And finally, IVUS appears to be cost-effective, as shown by Lichtenberg’s modeling study from a German healthcare payer perspective that was published recently in Vasa.

We are rapidly approaching the era where all infrainguinal and deep venous interventions should use IVUS. Robert Lookstein

Robert Lookstein, MD (Icahn School of Medicine at Mount Sinai, New York, NY), contributed to the ISET conversation by presenting IVUS trends in the peripheral setting. The session “couldn’t be more timely, and obviously it’s a unique point in time that we have such a broad multispecialty consensus about this important issue,” said Lookstein, a co-author of the expert opinion. He called the effort “a very proud moment.”

Like Lichtenberg, he highlighted data from the Medicare analysis, but instead homed in on usage patterns. IVUS use grew substantially over the 4-year study period, with the growth driven largely by uptake in ambulatory surgical centers/office-based labs (rising by 23.6%). However, there was much variation: interventional radiologists surged ahead, with smaller increases seen for cardiologists, surgeons, and “other” specialists. Among practitioners who did use IVUS, they did so for a mean of 13.4% of their cases but just a median of 5.4%, meaning that most operators fell at the lower end of the spectrum.

Another study by the same group, published in the Journal of Vascular and Interventional Radiology, looked into patterns for IVUS in venous interventions. There were more than 20,000 of these procedures done in Medicare beneficiaries between 2017 and 2019, Lookstein noted, with fully 72.4% of the interventions using IVUS. Use grew over time, with relatively uniform adoption across specialties.

Lookstein hinted that IVUS will become even more relevant in the coming years.

To start, vessel sizing is critical with the broad adoption of drug-coated balloons and stents in peripheral artery disease and with the expected introduction of bioresorbable vascular scaffolds, he pointed out. Also, “there is emerging data that many early reinterventions are being driven by dissections and recoil that are not immediately seen on 2D [digital subtraction angiography].” Moreover, he continued, “deep venous interventions are increasing and imaging is critical [in this setting] for vessel sizing, assessing length of disease, and avoidance of adverse events.”

Lookstein concluded: “We are rapidly approaching the era where all infrainguinal and deep venous interventions should use IVUS.”

Panelist Anahita Dua, MD (Massachusetts General Hospital/Harvard Medical School, Boston), said that as IVUS becomes “standard of care,” there needs to be consistent approach to research. That consistency hasn’t been seen so far in major trials, making their results less generalizable to the real world.

In BEST-CLI and BASIL-2, “operators had a significant decision-making role in how they were going to treat patients. Some of the failure rates of the endo [group], none of us have experienced that: the numbers that were in double digits,” she said, suggesting that lack of IVUS could be an explanation. To produce useful results, Dua added, future trials of vascular interventions should ensure that IVUS use is level across study arms.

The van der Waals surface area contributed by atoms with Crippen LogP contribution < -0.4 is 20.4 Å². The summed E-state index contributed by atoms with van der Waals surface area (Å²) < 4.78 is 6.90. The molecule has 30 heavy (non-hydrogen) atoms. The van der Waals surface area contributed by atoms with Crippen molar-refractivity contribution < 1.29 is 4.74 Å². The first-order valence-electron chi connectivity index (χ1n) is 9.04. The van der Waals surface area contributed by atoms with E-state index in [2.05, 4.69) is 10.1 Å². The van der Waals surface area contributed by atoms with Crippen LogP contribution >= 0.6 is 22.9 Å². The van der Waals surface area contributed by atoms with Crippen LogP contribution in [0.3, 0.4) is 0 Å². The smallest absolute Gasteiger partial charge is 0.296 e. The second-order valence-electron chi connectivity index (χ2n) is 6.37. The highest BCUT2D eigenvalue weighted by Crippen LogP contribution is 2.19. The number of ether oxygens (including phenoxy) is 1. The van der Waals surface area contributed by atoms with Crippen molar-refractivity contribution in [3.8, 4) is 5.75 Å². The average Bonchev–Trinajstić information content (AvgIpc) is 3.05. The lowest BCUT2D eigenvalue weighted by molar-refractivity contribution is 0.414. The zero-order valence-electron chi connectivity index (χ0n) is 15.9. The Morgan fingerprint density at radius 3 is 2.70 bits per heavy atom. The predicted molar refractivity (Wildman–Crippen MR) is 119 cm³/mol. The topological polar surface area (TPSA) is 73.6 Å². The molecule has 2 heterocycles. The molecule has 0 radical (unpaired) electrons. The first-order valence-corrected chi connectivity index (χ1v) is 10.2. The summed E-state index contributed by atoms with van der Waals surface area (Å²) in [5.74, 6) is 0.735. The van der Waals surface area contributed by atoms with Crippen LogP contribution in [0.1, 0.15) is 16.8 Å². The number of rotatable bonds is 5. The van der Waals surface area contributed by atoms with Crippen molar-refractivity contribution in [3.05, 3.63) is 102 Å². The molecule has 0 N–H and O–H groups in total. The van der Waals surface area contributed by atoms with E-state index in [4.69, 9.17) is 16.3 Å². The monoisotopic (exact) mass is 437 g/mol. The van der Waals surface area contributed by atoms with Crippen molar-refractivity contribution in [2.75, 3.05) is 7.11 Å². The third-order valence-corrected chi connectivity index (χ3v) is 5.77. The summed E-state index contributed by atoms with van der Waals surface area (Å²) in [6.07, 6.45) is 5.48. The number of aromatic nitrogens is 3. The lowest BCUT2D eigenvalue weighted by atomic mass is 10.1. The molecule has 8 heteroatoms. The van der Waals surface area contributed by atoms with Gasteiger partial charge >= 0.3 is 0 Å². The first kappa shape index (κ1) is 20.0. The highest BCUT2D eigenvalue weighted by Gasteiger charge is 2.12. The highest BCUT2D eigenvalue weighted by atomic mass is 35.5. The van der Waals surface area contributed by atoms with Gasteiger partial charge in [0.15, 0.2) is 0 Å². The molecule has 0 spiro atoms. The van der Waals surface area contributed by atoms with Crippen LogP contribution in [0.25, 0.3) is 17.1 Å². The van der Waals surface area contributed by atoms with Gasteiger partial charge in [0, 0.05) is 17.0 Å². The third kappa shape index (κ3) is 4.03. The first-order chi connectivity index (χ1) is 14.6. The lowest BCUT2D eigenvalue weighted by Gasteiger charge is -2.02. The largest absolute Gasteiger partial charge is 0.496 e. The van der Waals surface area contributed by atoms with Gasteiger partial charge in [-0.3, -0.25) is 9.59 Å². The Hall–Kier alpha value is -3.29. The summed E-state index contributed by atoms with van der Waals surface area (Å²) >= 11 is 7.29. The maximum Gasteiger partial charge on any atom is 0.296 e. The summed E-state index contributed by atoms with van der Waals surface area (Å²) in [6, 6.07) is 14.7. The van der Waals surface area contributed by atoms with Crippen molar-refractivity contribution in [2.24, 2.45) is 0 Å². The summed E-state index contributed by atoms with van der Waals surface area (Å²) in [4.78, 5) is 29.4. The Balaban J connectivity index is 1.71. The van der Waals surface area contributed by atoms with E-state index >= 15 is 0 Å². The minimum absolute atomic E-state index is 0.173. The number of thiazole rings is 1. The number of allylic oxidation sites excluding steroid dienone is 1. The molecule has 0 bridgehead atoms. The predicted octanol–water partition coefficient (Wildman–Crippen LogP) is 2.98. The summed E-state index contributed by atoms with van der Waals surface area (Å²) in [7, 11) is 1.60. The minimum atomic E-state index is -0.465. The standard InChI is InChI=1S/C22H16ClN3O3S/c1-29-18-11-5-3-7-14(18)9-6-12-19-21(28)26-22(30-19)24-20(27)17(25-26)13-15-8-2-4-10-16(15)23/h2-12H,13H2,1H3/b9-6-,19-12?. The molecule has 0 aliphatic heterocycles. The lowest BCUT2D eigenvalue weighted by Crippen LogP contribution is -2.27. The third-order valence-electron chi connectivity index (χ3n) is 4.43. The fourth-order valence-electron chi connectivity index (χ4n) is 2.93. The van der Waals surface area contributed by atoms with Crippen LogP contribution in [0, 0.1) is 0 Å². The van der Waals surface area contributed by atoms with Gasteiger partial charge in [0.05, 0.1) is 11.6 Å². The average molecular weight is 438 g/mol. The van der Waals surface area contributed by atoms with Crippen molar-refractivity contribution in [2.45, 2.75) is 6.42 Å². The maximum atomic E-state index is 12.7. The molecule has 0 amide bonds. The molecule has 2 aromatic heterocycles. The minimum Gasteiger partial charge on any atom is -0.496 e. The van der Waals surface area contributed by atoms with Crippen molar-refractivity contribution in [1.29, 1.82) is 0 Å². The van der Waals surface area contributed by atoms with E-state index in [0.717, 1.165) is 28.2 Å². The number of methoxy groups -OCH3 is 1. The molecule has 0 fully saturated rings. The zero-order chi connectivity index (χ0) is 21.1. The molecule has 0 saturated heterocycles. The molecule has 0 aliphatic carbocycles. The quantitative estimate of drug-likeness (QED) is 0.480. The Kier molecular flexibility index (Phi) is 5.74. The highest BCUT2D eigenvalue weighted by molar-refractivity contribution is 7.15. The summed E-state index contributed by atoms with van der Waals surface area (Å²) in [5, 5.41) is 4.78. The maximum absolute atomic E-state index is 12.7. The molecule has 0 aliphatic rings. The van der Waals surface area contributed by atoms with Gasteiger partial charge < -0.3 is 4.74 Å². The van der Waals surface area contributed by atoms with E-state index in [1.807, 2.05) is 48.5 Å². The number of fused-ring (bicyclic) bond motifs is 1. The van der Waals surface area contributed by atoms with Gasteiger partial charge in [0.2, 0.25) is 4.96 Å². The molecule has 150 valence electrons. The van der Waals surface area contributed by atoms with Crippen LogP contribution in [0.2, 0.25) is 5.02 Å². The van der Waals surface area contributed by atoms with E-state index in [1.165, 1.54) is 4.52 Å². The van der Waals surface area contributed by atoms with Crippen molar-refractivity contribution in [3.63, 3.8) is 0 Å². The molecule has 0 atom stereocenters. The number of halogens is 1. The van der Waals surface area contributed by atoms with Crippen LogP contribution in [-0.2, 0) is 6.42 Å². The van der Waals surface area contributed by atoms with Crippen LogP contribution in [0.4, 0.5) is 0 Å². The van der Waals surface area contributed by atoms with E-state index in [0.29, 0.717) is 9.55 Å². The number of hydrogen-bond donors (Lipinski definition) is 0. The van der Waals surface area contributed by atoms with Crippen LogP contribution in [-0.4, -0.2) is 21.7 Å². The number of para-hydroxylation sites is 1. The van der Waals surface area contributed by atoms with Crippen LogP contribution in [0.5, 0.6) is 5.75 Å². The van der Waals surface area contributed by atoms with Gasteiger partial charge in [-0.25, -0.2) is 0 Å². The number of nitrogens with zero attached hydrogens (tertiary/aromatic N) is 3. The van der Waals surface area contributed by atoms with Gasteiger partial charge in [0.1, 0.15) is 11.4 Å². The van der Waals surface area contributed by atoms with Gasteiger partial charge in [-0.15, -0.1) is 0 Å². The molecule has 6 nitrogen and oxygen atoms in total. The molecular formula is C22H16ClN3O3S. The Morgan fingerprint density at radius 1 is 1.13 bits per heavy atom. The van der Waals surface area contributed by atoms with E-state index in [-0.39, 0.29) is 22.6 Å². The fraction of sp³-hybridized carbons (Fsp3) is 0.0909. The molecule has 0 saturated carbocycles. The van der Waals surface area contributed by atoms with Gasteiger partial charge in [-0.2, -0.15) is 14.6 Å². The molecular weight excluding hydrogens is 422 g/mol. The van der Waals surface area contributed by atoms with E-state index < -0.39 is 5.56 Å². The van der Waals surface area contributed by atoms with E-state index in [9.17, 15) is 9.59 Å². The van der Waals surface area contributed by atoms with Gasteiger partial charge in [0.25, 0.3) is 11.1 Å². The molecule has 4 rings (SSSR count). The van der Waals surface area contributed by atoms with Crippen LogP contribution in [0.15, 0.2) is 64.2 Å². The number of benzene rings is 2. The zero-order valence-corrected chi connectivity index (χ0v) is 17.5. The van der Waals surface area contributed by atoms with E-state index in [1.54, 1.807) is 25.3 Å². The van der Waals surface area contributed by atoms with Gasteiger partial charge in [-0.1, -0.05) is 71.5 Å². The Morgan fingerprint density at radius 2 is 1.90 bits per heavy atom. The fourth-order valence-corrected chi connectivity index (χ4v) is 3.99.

Secemsky, closing out the session with a summary of the multidisciplinary expert opinion, said that while some operators may be reluctant to adopt IVUS, they should be reassured that their comfort will increase with more experience. “I will encourage everyone that the more you use it, the faster you are and the less it impacts your practice,” he said.

Education is crucial, Secemsky concluded. “We’ve got to create these training pathways for people to get more comfortable with this technology.” Hopefully, by next year’s ISET, the discussions will be more about advanced case reviews, rather than looking at high-level evidence, he added.

Caitlin E. Cox is News Editor of TCTMD and Associate Director, Editorial Content at the Cardiovascular Research Foundation. She produces the…

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  • Secemsky reports funding from the National Institutes of Health, Food and Drug Administration, and UCSF; grants to his institution from BD, Boston Scientific, Cook, CSI, Laminate Medical, Medtronic, and Philips; and speaking/consulting from Abbott, BD, Bayer, Boston Scientific, Cook, CSI, Medtronic, Philips, and VentureMed.
  • Lichtenberg reports serving on the advisory boards of Biotronik, Boston Scientific, Optimed GmbH, Philips, Straub Medical, Veniti, and Veryan; serving on the speakers bureaus of AB Medica, Biotronik, Boston Scientific, CR Bard, Optimed GmbH, Straub Medical, Terumo, Veryan, and Volcano; and receiving research funding from AB Medica, Biotronik, Boston Scientific, CR Bard, IP Medical, LimFlow, Optimed GmbH, Philips, Straub Medical, Terumo, Veniti, and Veryan.
  • Lookstein reports serving on the advisory boards of Boston Scientific and Medtronic; as a consultant to Penumbra, Neptune Medical, Becton Dickinson, Imperative Vascular, and Abbott Vascular; on the clinical events committees/data and safety monitoring boards of Intact Vascular, Shockwave, Trireme, and Thrombolex; and on the speakers bureau of Abbott Vascular. He’s also an equity shareholder in Imperative Vascular, Innova Vascular, Thrombolex, and Summa Vascular, and he has received research support from Philips Healthcare, Spectranetics, Terumo, Boston Scientific, Inari, Penumbra, Ethicon, Black Swan, Instylla, Gore, Reva Medical, Imperative Vascular, and Angiodynamics. He is immediate past president of the PERT Consortium and is on the executive council of the Society of Interventional Radiology and the board of directors of the CLI Global Society.